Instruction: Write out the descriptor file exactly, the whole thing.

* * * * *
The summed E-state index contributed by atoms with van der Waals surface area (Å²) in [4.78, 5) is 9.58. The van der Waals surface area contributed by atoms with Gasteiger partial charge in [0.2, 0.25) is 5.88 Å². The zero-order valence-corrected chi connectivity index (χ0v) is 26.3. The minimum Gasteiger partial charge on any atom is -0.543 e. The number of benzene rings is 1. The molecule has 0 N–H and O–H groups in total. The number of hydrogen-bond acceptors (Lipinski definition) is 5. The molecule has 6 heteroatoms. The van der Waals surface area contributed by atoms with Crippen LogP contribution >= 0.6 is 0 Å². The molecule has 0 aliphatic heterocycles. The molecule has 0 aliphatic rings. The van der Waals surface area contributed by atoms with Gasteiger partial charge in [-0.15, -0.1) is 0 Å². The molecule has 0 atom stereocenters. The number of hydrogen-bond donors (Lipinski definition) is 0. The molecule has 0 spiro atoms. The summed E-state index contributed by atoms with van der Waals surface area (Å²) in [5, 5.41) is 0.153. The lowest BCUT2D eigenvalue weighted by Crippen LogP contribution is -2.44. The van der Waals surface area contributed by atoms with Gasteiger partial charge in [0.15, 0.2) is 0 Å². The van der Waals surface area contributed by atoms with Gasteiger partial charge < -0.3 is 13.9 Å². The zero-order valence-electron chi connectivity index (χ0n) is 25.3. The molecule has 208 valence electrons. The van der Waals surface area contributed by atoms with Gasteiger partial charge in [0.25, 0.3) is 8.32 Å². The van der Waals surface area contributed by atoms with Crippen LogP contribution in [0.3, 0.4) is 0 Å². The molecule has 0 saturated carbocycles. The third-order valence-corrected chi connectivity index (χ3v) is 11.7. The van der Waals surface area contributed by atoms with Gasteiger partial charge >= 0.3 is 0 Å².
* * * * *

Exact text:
The summed E-state index contributed by atoms with van der Waals surface area (Å²) in [4.78, 5) is 9.58. The van der Waals surface area contributed by atoms with Gasteiger partial charge in [0.2, 0.25) is 5.88 Å². The zero-order valence-corrected chi connectivity index (χ0v) is 26.3. The minimum Gasteiger partial charge on any atom is -0.543 e. The number of benzene rings is 1. The molecule has 0 N–H and O–H groups in total. The number of hydrogen-bond acceptors (Lipinski definition) is 5. The molecule has 6 heteroatoms. The van der Waals surface area contributed by atoms with Crippen LogP contribution >= 0.6 is 0 Å². The molecule has 0 aliphatic heterocycles. The molecule has 0 aliphatic rings. The van der Waals surface area contributed by atoms with Gasteiger partial charge in [-0.15, -0.1) is 0 Å². The molecule has 0 atom stereocenters. The number of hydrogen-bond donors (Lipinski definition) is 0. The molecule has 0 spiro atoms. The summed E-state index contributed by atoms with van der Waals surface area (Å²) in [5, 5.41) is 0.153. The lowest BCUT2D eigenvalue weighted by Crippen LogP contribution is -2.44. The van der Waals surface area contributed by atoms with Gasteiger partial charge in [0.15, 0.2) is 0 Å². The van der Waals surface area contributed by atoms with Gasteiger partial charge < -0.3 is 13.9 Å². The zero-order valence-electron chi connectivity index (χ0n) is 25.3. The molecule has 208 valence electrons. The van der Waals surface area contributed by atoms with Gasteiger partial charge in [0.25, 0.3) is 8.32 Å². The van der Waals surface area contributed by atoms with Crippen LogP contribution in [0.3, 0.4) is 0 Å². The molecule has 0 saturated carbocycles. The third-order valence-corrected chi connectivity index (χ3v) is 11.7. The van der Waals surface area contributed by atoms with Gasteiger partial charge >= 0.3 is 0 Å².